- This approach derives from mindfulness principles, emphasizing noticing thoughts without resistance.
- The idea is to sit with unhelpful thoughts rather than trying to suppress or argue with them. These thoughts often stem from the amygdala, the part of our brain responsible for the threat response.
- The amygdala generates these unhelpful thoughts to keep us in our comfort zones. ACT suggests that we notice these thoughts without acting on them, understanding that they are just thoughts, not facts.
- This approach involves practising recognizing when we have specific thoughts.
- For instance, instead of saying, "I'm a useless triathlete," we say, "I'm noticing that I'm thinking I'm a useless triathlete." This perspective helps reduce the emotional impact of these thoughts.
- Once we've established this awareness, ACT encourages us to focus on our values.
- This is the "commitment" aspect of ACT. By committing to living according to our values, we can change our internal dialogue. We acknowledge that we have these thoughts, but we also commit to being the person we want to be, whether that's a triathlete, a parent, or any other role that's important to us.
- This commitment enables us to handle various challenges differently and align our actions with what truly matters to us.
- This versatile approach can be applied to various aspects of life, not just sports.
- Youth athletes can use ACT techniques to manage stress around exams, for example. The key is mastering the concept of ACT, which allows you to notice unhelpful thoughts and commit to your core values.
- Many sports psychologists and therapists are adopting this ACT approach due to its effectiveness in helping individuals navigate their mental and emotional challenges.
Mental skill examples
- Goal setting involves defining a big outcome goal that is usually beyond one's control but is exciting and motivating, such as qualifying for a specific race.
- To achieve the outcome goal, break it down into smaller, more controllable elements.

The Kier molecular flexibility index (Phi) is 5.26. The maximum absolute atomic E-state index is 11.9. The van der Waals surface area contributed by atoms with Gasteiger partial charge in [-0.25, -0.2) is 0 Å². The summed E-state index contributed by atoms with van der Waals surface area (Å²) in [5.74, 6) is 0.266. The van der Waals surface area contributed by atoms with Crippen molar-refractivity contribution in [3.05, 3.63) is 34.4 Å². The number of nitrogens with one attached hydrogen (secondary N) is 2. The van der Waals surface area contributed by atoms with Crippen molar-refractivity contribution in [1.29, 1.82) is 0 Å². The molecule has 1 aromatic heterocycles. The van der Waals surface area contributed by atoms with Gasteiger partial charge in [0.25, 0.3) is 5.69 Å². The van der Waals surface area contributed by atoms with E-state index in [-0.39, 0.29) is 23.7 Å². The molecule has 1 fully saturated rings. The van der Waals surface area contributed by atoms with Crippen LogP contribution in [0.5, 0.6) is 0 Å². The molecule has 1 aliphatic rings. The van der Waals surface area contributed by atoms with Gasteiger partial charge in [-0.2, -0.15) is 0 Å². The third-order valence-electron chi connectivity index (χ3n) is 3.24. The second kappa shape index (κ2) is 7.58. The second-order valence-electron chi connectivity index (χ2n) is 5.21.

- Create a performance profile for the desired outcome, detailing what a person who can achieve that goal is likely doing. This could include aspects like training frequency, intensity, and nutrition.
- Prioritize each element in the performance profile by importance, rating them on a scale from 10 (most important) to 2 or 3 (good to have).
- Evaluate where you currently stand concerning each element. If there's a gap between your current state and the desired state, calculate the gap size.
- Multiply the gap by the importance rating to calculate a score for each element. This score helps identify which aspects have the most significant impact on your goal.
- Focus on the top four or five elements with the highest scores, as these will likely have the most substantial impact on your performance.
- Goal setting and performance profiling are valuable tools for physical and psychological development, helping you work on specific tasks and build confidence.
- I've written a book for teenage athletes called "I Can: The Teenage Athlete's Guide to Mental Fitness." It's designed to address the various challenges young athletes face. The book comprises ten chapters, each focusing on critical areas of concern for teenage athletes.
- It contains numerous worksheets and activities to help young athletes not only understand important concepts but also put them into practice.
- It's designed for athletes, but even parents can find it helpful to grasp what their children are working on and dealing with.
- It's intended to help bridge the gap in understanding and support between athletes and their parents.
- Many teenage athletes face numerous challenges. They often juggle multiple commitments, including school sports, academic responsibilities (A levels or GCSEs), and athletic training.